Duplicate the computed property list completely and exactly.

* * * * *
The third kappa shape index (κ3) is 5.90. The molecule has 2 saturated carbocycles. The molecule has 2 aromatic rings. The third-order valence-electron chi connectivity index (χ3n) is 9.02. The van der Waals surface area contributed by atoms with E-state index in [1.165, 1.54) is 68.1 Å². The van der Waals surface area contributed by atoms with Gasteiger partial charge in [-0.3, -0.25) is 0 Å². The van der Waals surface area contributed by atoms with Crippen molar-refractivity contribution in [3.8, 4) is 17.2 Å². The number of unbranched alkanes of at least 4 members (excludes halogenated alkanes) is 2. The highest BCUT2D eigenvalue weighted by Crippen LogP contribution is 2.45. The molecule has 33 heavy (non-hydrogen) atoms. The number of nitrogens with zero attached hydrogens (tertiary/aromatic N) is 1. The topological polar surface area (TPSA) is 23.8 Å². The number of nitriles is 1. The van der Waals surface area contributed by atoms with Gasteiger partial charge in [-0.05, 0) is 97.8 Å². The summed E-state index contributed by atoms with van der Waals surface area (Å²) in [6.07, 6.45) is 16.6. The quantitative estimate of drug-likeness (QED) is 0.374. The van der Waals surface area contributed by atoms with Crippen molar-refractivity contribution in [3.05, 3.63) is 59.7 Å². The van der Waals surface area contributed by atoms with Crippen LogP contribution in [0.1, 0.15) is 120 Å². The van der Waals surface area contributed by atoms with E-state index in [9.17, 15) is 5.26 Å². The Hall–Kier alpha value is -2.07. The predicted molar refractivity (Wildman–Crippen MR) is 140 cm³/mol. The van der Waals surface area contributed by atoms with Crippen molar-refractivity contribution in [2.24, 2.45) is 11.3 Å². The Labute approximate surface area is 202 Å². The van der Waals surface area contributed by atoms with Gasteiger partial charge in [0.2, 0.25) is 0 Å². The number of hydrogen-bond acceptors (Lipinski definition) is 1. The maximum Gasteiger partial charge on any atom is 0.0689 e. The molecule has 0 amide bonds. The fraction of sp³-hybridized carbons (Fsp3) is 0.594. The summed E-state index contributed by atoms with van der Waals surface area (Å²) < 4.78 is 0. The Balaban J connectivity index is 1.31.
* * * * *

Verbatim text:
The third kappa shape index (κ3) is 5.90. The molecule has 2 saturated carbocycles. The molecule has 2 aromatic rings. The third-order valence-electron chi connectivity index (χ3n) is 9.02. The van der Waals surface area contributed by atoms with E-state index in [1.165, 1.54) is 68.1 Å². The van der Waals surface area contributed by atoms with Gasteiger partial charge in [-0.3, -0.25) is 0 Å². The van der Waals surface area contributed by atoms with Crippen molar-refractivity contribution in [3.8, 4) is 17.2 Å². The number of unbranched alkanes of at least 4 members (excludes halogenated alkanes) is 2. The highest BCUT2D eigenvalue weighted by Crippen LogP contribution is 2.45. The molecule has 33 heavy (non-hydrogen) atoms. The number of nitrogens with zero attached hydrogens (tertiary/aromatic N) is 1. The topological polar surface area (TPSA) is 23.8 Å². The number of nitriles is 1. The van der Waals surface area contributed by atoms with Gasteiger partial charge in [-0.05, 0) is 97.8 Å². The summed E-state index contributed by atoms with van der Waals surface area (Å²) in [6.07, 6.45) is 16.6. The quantitative estimate of drug-likeness (QED) is 0.374. The van der Waals surface area contributed by atoms with Crippen molar-refractivity contribution in [3.05, 3.63) is 59.7 Å². The van der Waals surface area contributed by atoms with Crippen LogP contribution in [0.1, 0.15) is 120 Å². The van der Waals surface area contributed by atoms with E-state index in [9.17, 15) is 5.26 Å². The Hall–Kier alpha value is -2.07. The predicted molar refractivity (Wildman–Crippen MR) is 140 cm³/mol. The van der Waals surface area contributed by atoms with Crippen molar-refractivity contribution in [2.24, 2.45) is 11.3 Å². The Labute approximate surface area is 202 Å². The van der Waals surface area contributed by atoms with Gasteiger partial charge in [0.2, 0.25) is 0 Å². The number of hydrogen-bond acceptors (Lipinski definition) is 1. The maximum Gasteiger partial charge on any atom is 0.0689 e. The molecule has 0 amide bonds. The fraction of sp³-hybridized carbons (Fsp3) is 0.594. The summed E-state index contributed by atoms with van der Waals surface area (Å²) < 4.78 is 0. The Balaban J connectivity index is 1.31.